A recently published prospective-retrospective analysis of the PRIME study found that additional RAS mutations (KRAS exon 3 or 4; NRAS exon 2, 3, or 4) were also biomarkers for negative outcomes with panitumumab in mCRC (N Engl J Med. 2013;369:1023—1034). In patients with WT-RAS tumors (n = 512), PFS improved by 2.2 months (HR = 0.72; P = .004) and OS improved by 5.8 months (HR = 0.78; P = .04) with first-line panitumumab/FOLFOX4 versus FOLFOX4 alone. In patients with WT-KRAS exon 2 who had other RAS mutations (n = 108), PFS and OS were inferior with panitumumab versus chemotherapy alone.

Nurse Perspective

Laura Metcalfe, MSN, RN, APN, C, AOCNS

John Theurer Cancer Center

Hackensack, NJ

As many oncology nurses may remember, initially we looked at epidermal growth factor receptor (EGFR) overexpression in order to determine whether a patient with metastatic colorectal cancer (mCRC) might benefit from the EGFR-targeted therapies (initially only cetuximab was available; later panitumumab became available). The prevailing thought at that time was that the more EGFR was overexpressed, the better the response to EGFR-targeted therapy would be. Unfortunately, this did not turn out to be the case.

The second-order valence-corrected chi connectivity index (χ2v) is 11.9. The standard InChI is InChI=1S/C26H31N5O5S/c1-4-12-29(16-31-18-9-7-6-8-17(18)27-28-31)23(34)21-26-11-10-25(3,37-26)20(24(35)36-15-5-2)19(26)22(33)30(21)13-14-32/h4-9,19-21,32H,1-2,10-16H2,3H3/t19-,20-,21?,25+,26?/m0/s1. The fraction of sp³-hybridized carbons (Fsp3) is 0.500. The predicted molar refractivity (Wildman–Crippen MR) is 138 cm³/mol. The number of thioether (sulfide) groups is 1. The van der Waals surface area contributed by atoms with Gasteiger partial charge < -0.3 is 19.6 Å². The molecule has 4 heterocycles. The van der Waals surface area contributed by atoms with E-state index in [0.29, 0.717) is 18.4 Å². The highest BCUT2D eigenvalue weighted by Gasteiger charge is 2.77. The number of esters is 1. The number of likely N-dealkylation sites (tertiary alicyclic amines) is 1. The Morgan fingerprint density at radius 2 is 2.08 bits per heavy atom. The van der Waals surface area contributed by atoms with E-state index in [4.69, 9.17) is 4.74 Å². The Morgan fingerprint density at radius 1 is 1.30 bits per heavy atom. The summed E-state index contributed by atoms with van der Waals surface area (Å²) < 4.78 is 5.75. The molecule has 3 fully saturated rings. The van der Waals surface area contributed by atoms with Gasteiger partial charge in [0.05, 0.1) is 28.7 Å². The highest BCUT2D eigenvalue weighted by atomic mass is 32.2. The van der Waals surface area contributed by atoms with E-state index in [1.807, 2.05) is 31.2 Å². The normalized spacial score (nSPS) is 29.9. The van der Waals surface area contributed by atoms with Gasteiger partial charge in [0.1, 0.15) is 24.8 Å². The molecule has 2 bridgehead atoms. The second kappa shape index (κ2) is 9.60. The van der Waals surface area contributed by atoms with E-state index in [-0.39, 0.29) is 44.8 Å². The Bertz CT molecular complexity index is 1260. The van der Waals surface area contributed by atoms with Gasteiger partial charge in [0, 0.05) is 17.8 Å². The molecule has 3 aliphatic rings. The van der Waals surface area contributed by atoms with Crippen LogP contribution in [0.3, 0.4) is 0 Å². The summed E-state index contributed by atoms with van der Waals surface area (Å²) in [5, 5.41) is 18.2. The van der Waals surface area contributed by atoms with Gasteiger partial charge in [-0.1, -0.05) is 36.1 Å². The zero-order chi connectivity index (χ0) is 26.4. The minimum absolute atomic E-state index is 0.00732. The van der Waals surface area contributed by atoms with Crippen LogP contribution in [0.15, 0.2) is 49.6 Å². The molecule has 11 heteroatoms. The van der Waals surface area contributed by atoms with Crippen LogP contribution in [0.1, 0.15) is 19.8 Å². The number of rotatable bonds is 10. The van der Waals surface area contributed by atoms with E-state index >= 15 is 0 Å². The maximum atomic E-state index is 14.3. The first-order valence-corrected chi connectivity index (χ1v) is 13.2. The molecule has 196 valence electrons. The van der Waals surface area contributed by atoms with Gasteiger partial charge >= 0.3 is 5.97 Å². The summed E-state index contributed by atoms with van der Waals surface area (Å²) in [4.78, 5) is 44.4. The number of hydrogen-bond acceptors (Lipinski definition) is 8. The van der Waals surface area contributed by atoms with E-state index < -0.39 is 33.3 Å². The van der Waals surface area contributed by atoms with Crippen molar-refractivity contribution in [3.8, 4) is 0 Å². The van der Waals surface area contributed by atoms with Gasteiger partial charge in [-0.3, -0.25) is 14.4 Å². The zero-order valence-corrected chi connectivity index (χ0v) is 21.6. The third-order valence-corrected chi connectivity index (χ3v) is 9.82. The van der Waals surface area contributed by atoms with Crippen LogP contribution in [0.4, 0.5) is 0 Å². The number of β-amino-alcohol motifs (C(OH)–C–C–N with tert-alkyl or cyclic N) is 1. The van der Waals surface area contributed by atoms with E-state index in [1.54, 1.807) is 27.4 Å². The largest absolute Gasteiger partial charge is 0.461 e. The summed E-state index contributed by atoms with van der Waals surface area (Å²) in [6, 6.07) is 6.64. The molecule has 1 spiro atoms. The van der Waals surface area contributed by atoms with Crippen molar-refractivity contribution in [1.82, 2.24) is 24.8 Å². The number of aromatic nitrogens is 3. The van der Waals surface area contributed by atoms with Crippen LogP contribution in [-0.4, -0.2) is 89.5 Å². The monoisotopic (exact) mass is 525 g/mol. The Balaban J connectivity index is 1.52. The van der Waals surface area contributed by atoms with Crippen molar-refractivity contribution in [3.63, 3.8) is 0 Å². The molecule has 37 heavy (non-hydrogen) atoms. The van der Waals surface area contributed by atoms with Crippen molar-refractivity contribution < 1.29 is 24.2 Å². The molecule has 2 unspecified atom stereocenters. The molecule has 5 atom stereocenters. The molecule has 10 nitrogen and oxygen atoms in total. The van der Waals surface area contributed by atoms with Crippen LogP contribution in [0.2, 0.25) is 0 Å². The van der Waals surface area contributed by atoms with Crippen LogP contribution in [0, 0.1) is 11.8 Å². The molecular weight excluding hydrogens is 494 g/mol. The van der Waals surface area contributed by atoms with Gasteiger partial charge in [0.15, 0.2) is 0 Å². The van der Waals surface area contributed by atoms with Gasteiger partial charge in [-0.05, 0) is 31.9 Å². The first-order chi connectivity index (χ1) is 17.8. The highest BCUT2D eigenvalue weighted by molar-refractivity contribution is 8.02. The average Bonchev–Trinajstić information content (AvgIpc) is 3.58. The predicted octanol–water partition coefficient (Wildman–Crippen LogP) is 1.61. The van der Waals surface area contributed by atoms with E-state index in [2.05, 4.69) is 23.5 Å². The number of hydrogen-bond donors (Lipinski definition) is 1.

Subsequent research revealed that it was not EGFR overexpression, but KRAS status which was important. Specifically, those patients who had a mutated KRAS would not respond to EGFR-targeted therapy and, in fact, could potentially have accelerated progression of their cancer. As approximately only 50% of colorectal tumors are not mutated, that is KRAS wild-type, this limits the therapy for KRAS-mutant patients, but was cause for much hope and excitement in the KRAS wild-type patients. And, we were not disappointed in about half of these patients. As predicted, their cancer responded extremely well to the EGFR therapy with diminution of their cancer and many were rendered NED (no evidence of disease). But, there was still a population of wild-type KRAS patients who did not respond to EGFR therapy and this was both puzzling and disappointing, both to the patients and to those of us who care for them.

This newly published prospective-retrospective analysis of the PRIME study has identified additional RAS mutations which are biomarkers for negative outcomes with panitumumab in mCRC. So what does this mean now? Rather than just KRAS testing, physicians will need to order RAS testing in order to identify if any of these particular mutations exist. Those patients would then not be candidates for EGFR therapy. This helps us understand why some patients did not respond to EGFR therapy, despite being KRAS wild-type. It is also helpful as there is no benefit to giving a patient a treatment which will not be effective. However, as there is no alternative therapy available at this time it is somewhat disheartening. We can hope that some of the therapies being looked at in clinical trials might turn out to be effective for these patients, and as oncology nurses we should strongly encourage our appropriate patients to enroll.